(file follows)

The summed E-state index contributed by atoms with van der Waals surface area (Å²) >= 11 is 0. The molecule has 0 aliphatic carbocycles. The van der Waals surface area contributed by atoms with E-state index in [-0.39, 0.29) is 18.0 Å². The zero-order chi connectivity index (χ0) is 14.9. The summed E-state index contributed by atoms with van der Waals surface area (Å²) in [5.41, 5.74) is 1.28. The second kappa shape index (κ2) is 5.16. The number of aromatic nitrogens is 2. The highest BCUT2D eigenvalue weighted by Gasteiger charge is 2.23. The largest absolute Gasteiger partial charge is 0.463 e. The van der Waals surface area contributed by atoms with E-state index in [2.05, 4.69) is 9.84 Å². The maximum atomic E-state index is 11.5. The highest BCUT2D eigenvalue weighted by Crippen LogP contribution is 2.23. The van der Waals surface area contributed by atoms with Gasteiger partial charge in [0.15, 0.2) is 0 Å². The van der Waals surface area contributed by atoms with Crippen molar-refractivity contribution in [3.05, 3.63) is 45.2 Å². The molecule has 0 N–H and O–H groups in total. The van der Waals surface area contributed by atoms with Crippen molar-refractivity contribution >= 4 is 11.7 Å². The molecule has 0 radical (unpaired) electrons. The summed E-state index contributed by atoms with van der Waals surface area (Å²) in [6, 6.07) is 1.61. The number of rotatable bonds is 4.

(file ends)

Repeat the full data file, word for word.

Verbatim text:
The summed E-state index contributed by atoms with van der Waals surface area (Å²) >= 11 is 0. The molecule has 0 aliphatic carbocycles. The van der Waals surface area contributed by atoms with E-state index in [-0.39, 0.29) is 18.0 Å². The zero-order chi connectivity index (χ0) is 14.9. The summed E-state index contributed by atoms with van der Waals surface area (Å²) in [5.41, 5.74) is 1.28. The second kappa shape index (κ2) is 5.16. The number of aromatic nitrogens is 2. The highest BCUT2D eigenvalue weighted by Gasteiger charge is 2.23. The largest absolute Gasteiger partial charge is 0.463 e. The van der Waals surface area contributed by atoms with E-state index in [2.05, 4.69) is 9.84 Å². The maximum atomic E-state index is 11.5. The highest BCUT2D eigenvalue weighted by Crippen LogP contribution is 2.23. The van der Waals surface area contributed by atoms with Gasteiger partial charge in [0.15, 0.2) is 0 Å². The van der Waals surface area contributed by atoms with Crippen molar-refractivity contribution in [3.05, 3.63) is 45.2 Å². The molecule has 0 N–H and O–H groups in total. The van der Waals surface area contributed by atoms with Crippen molar-refractivity contribution >= 4 is 11.7 Å². The molecule has 0 radical (unpaired) electrons. The summed E-state index contributed by atoms with van der Waals surface area (Å²) in [6, 6.07) is 1.61. The number of rotatable bonds is 4.